HTML rel Attribute


The HTML rel attribute specifies the relationship between the current document and the linked document or resource. It's an attribute used primarily within <a>, <link>, and <area> elements, providing additional information about the type of connection or association between the two resources. The value of the rel attribute is a space-separated list of link types that describe the relationship's nature, purpose, or benefits in a machine-readable format.

For example, within an <a> tag, the rel attribute might specify that the linked document is a licensed version of the current document (rel="license"), or it might indicate that the link should be treated as a nofollow link by search engines (rel="nofollow"). In a <link> element, commonly found in the <head> section of an HTML document, the rel attribute could be used to link to an external stylesheet (rel="stylesheet") or to define a canonical URL (rel="canonical").

The rel attribute thus plays a crucial role in defining web document relationships, influencing search engine behavior, and enabling browser functionality like the preloading of resources. It helps in optimizing web navigation and ensuring the proper attribution and linking of web content.


<tagname rel="nofollow | noopener | noreferrer | stylesheet | icon | canonical | dns-prefetch | external | author | help | license | prev | next | bookmark | search | alternate | tag" />


  • nofollowThis value is commonly used with the <a> element for anchor tags. It instructs search engines to not follow the link for ranking purposes. This can be useful when linking to external websites you don't endorse or for sponsored content.
  • noopenerThis value is specific to the <a> element and works alongside the target attribute. It ensures that the linked content opens in a new, separate window without any browsing context connection to the current page. This helps prevent potential security issues or unexpected behavior.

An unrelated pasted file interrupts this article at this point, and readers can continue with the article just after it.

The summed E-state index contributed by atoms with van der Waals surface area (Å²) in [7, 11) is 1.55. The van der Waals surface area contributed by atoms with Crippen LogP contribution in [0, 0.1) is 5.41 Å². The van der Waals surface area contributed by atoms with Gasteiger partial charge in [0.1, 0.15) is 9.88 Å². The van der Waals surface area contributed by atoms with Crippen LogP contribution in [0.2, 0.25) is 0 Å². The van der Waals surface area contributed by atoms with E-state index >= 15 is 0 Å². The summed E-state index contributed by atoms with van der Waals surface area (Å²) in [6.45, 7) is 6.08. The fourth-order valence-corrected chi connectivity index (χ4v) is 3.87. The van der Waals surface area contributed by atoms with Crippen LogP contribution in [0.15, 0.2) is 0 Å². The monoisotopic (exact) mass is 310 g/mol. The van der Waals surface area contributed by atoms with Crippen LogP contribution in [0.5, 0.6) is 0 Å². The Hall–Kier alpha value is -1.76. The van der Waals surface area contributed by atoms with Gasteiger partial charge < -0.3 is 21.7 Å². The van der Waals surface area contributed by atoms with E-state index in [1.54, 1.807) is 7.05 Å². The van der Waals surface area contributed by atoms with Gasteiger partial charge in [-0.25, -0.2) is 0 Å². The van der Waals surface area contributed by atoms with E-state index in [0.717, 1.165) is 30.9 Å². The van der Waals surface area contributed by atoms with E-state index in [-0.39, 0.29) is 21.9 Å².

• noreferrerSimilar to noopener, this value is used with the <a> element. It prevents the browser from sending the referrer information (the current page's URL) along with the link request. This can be useful for privacy reasons or to avoid tracking links.
  • stylesheetThis is a common value used with the <link> element. It specifies that the linked resource is a stylesheet containing CSS rules to style the current document.
  • iconThis value is used with the <link> element to define an icon for the document. This icon might be displayed in the browser tab, bookmarks, or other places.
  • canonicalPoints to the preferred version of a web page for search engines.
  • dns-prefetchSpecifies to perform pre-emptive DNS resolution for the linked resource.
  • externalUsed for links to external websites.
  • authorIndicates the author of the current document or article.
  • helpDenotes a link to a help article or guide.
  • licenseLinks to the licensing information of a document.
  • prevPoints to the previous page in a sequence of documents.
  • nextIndicates the next page in a sequence of documents.
  • bookmarkLinks to an external stylesheet.
  • searchSpecifies the link is to a search page for the current page.
  • alternativeSpecifies an alternative version of the current document (e.g., a mobile-friendly version).
  • tag

Applies To

The rel attribute can be used on the following html elements.


&lt;link rel="stylesheet" href="style.css"&gt;<br><br>
&lta rel="external nofollow" href=""&gt;Google&lt;/a&gt;

Browser Support

The following table will show you the current browser support for the HTML rel Attribute.

Edge Chrome Firefox Opera Safari
Tablets / Mobile
Chrome Firefox Opera Safari Samsung Webview

Last updated by CSSPortal on: 26th March 2024